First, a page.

Coming Soon: Turtle Oasis
The Zoo has broken ground on a brand-new habitat that puts its conservation efforts front and center.
1. What’s coming?
Turtle Oasis is a science- and conservation-based outdoor habitat, focusing on the rescue, care and research of freshwater turtles that need our help. It will be nationally recognized the Association of Zoos and Aquariums as part of the Virginia Zoo’s ongoing conservation efforts and an official AZA SAFE (Saving Animals From Extinction) Program.
2. What is a SAFE program?
AZA SAFE focuses the collective expertise within AZA-accredited zoos and aquariums and leverages that visitor audience, which is more than 200 million strong, to help save animal species that need immediate attention. Since the SAFE program’s inception, nearly 30 species have been identified as part of this initiative and institutions work together alongside their partners to help save these animals. Turtle Oasis will provide conservation education – making visitors aware of these turtle species, which live in unique and shrinking freshwater wetland habitats, and how protecting wild habitats benefits us all.
3. What will happen here?
Turtle Oasis focuses on the rescue, care, study, and, if necessary, rehabilitation of US Fish and Wildlife confiscated bog and spotted turtles. Additional species may also benefit if the habitats appear suitable. These species are endangered due to habitat loss and the pet trade (it is illegal for private individuals to maintain either of these species). Visitors will be able to see these unique species on a pier that extends over pond and stream water systems.
4. Who are the inhabitants?
Bog turtles and spotted turtles are just two of the many species that will benefit from Turtle Oasis. Both bog and spotted turtles are similar in appearance. The bog turtle is the smallest species of turtle in North America, weighing about 3.9 ounces on average. Its skin and shell are typically dark brown, with a distinctive orange spot on each side of the neck. The spotted turtle grows to 1.4 – 4.9 inches in length and is grayish black with small yellow spots.
5. Where can we find it?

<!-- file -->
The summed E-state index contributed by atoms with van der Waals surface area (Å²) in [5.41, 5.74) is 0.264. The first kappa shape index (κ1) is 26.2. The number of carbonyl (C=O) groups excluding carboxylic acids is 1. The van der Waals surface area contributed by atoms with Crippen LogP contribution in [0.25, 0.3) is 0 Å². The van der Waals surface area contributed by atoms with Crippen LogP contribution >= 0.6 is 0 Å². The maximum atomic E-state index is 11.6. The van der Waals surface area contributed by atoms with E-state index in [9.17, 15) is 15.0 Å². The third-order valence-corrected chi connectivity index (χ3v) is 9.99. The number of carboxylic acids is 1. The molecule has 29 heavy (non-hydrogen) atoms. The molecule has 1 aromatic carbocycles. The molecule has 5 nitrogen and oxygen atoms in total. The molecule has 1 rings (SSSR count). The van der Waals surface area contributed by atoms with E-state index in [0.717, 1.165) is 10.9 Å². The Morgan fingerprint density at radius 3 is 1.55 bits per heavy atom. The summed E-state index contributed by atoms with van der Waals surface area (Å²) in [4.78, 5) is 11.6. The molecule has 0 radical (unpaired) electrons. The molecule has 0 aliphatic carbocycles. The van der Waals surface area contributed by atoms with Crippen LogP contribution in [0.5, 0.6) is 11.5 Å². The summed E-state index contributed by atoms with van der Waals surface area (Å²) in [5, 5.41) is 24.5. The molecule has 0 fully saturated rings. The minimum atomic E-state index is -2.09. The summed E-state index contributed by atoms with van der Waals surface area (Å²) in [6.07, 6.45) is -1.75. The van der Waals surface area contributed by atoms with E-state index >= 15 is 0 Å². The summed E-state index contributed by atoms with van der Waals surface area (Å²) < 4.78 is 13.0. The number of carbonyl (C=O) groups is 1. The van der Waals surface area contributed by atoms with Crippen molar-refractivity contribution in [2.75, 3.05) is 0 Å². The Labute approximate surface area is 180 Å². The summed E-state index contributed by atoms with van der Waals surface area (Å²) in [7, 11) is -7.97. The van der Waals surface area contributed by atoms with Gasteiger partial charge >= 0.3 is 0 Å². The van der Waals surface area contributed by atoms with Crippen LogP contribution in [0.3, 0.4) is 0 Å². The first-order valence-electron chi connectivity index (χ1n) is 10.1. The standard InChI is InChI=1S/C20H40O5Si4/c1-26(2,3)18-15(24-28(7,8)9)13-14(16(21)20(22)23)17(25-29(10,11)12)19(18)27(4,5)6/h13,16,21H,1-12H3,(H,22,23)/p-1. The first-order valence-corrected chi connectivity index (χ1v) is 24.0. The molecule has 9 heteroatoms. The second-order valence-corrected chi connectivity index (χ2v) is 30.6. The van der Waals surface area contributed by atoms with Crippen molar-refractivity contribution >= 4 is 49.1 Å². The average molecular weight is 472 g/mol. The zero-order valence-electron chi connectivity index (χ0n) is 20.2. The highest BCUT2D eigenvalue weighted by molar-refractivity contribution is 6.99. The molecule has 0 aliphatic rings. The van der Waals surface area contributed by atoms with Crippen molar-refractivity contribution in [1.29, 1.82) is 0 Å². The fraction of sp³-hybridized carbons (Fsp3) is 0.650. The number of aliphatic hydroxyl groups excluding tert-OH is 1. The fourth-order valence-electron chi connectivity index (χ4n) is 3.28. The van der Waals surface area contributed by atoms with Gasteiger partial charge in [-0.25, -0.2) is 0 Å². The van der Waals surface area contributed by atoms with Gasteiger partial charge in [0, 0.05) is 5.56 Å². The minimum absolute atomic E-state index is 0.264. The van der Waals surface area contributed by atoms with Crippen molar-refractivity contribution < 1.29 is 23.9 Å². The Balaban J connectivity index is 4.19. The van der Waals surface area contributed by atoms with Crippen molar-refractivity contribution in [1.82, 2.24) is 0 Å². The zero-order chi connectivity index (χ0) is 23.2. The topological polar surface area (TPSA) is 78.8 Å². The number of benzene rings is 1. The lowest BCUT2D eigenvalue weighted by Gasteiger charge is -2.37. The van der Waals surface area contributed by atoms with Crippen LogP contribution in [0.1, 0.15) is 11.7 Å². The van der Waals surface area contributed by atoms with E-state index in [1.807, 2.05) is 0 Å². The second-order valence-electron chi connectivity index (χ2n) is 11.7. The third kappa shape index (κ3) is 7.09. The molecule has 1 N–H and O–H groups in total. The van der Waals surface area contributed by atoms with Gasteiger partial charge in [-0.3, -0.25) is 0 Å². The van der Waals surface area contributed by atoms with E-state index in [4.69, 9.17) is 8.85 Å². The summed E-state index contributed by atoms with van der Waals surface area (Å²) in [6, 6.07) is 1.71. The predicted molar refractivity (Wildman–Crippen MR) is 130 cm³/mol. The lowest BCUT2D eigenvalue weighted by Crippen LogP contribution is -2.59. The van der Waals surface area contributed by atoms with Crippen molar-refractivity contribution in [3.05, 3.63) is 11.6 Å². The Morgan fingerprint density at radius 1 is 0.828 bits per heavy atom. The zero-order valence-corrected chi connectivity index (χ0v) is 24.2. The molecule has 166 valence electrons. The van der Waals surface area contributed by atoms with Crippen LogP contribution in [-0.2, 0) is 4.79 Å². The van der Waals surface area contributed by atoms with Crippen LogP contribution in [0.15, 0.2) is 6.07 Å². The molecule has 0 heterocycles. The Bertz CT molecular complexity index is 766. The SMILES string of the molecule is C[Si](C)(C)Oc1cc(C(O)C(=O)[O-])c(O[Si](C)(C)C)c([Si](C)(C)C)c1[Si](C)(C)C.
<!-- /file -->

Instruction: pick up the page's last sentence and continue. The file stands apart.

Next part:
Turtle Oasis involves the renovation of the Zoo’s historical sea lion exhibit which opened in 1954. The exhibit was very popular with visitors until the early 1990s when the last sea lion passed away and the area was closed. The site is located just past the Zoo’s main pond, and across from Run Wild: Nature Discovery Zone.
6. Why this location?
The historical sea lion pool is the perfect foundation to create another in-ground system of pools – “up cycling” what features were already present. Preparation for this project involved a geotechnical investigation to determine soil type, stability of the present structures, and substrates. The area was found to be suitable for backfilling to create the proper water depths for natural ponds and wetlands to suit each turtle space.
7. What will the habitat look like?
A “U” shaped visitor pier will be built over the pools and streams, boulders and rocks will create natural barriers between eight freshwater habitats. Aquatic and land vegetation will be added to soften the habitats and make them more turtle friendly. The pools and bogs are low-maintenance and more importantly, low-waste, built with eco-friendly and long-lasting materials to ensure a long lifespan. The habitats will also include soft soil and mud areas so that the turtles will be able to hibernate during the winter season.
8. What about the flora?
A major overhaul of the landscaping and treescape will also take place. Undyed, hardwood mulch will create a natural appearance and more than 60 plants of nearly a dozen species will embellish the tranquil space. Some plants will include Creeping Jenny, Nancy Revenge Elephant Ear, Autumn Joy Sedum, St John’s Wort and Big Blue Salvia.
9. When can we visit Turtle Oasis?
We have already began conctruction! Privacy fences will be in place due to the nature of the construction, but we will be posting regular updates to our social media and plan to open Turtle Oasis later this summer. You can also check out construction progress here.
10. Support the project
This project includes partnerships with the US Fish and Wildlife, Virginia Wesleyan University, freshwater bog and wetland experts, and turtle scientists from the Turtle Survival Alliance. If you are as big a turtle fan as we are, you can help support the project by donating to Act For Wildlife.